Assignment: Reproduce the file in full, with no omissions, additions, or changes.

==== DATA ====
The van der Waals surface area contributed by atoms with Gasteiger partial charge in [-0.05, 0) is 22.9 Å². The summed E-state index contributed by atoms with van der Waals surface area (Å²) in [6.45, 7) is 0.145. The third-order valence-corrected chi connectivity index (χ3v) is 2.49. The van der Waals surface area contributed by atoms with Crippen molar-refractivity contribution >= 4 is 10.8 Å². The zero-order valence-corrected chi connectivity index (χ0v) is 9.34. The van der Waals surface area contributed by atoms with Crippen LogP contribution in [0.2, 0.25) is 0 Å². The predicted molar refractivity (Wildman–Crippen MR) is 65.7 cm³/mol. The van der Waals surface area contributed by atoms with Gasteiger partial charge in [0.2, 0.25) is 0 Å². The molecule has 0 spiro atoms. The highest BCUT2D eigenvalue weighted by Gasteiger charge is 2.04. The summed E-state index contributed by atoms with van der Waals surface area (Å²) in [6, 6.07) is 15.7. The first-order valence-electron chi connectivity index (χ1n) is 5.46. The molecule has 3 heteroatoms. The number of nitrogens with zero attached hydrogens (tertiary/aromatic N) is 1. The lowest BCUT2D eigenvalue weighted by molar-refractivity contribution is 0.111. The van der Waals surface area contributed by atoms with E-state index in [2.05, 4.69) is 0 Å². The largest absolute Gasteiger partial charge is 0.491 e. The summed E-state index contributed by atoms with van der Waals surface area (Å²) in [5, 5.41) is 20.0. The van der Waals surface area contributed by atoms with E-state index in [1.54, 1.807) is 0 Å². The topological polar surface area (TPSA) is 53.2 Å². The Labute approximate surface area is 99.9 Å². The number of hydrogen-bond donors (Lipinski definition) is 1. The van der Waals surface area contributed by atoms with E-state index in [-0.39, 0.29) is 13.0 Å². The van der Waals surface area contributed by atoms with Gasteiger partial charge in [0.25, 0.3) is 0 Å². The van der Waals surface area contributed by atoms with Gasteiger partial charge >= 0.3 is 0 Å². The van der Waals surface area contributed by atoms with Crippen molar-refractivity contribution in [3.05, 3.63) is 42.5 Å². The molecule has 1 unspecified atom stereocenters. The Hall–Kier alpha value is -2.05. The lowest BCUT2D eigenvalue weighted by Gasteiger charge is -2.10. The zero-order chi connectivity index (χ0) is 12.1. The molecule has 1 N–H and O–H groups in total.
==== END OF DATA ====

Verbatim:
The van der Waals surface area contributed by atoms with Gasteiger partial charge in [-0.05, 0) is 22.9 Å². The summed E-state index contributed by atoms with van der Waals surface area (Å²) in [6.45, 7) is 0.145. The third-order valence-corrected chi connectivity index (χ3v) is 2.49. The van der Waals surface area contributed by atoms with Crippen molar-refractivity contribution >= 4 is 10.8 Å². The zero-order valence-corrected chi connectivity index (χ0v) is 9.34. The van der Waals surface area contributed by atoms with Crippen LogP contribution in [0.2, 0.25) is 0 Å². The predicted molar refractivity (Wildman–Crippen MR) is 65.7 cm³/mol. The van der Waals surface area contributed by atoms with Gasteiger partial charge in [0.2, 0.25) is 0 Å². The molecule has 0 spiro atoms. The highest BCUT2D eigenvalue weighted by Gasteiger charge is 2.04. The summed E-state index contributed by atoms with van der Waals surface area (Å²) in [6, 6.07) is 15.7. The first-order valence-electron chi connectivity index (χ1n) is 5.46. The molecule has 3 heteroatoms. The number of nitrogens with zero attached hydrogens (tertiary/aromatic N) is 1. The lowest BCUT2D eigenvalue weighted by molar-refractivity contribution is 0.111. The van der Waals surface area contributed by atoms with E-state index in [2.05, 4.69) is 0 Å². The largest absolute Gasteiger partial charge is 0.491 e. The summed E-state index contributed by atoms with van der Waals surface area (Å²) in [5, 5.41) is 20.0. The van der Waals surface area contributed by atoms with E-state index in [1.54, 1.807) is 0 Å². The topological polar surface area (TPSA) is 53.2 Å². The Labute approximate surface area is 99.9 Å². The number of hydrogen-bond donors (Lipinski definition) is 1. The van der Waals surface area contributed by atoms with E-state index in [-0.39, 0.29) is 13.0 Å². The van der Waals surface area contributed by atoms with Gasteiger partial charge in [0.25, 0.3) is 0 Å². The van der Waals surface area contributed by atoms with Gasteiger partial charge >= 0.3 is 0 Å². The van der Waals surface area contributed by atoms with Crippen molar-refractivity contribution in [3.05, 3.63) is 42.5 Å². The molecule has 1 unspecified atom stereocenters. The Hall–Kier alpha value is -2.05. The lowest BCUT2D eigenvalue weighted by Gasteiger charge is -2.10. The zero-order chi connectivity index (χ0) is 12.1. The molecule has 1 N–H and O–H groups in total.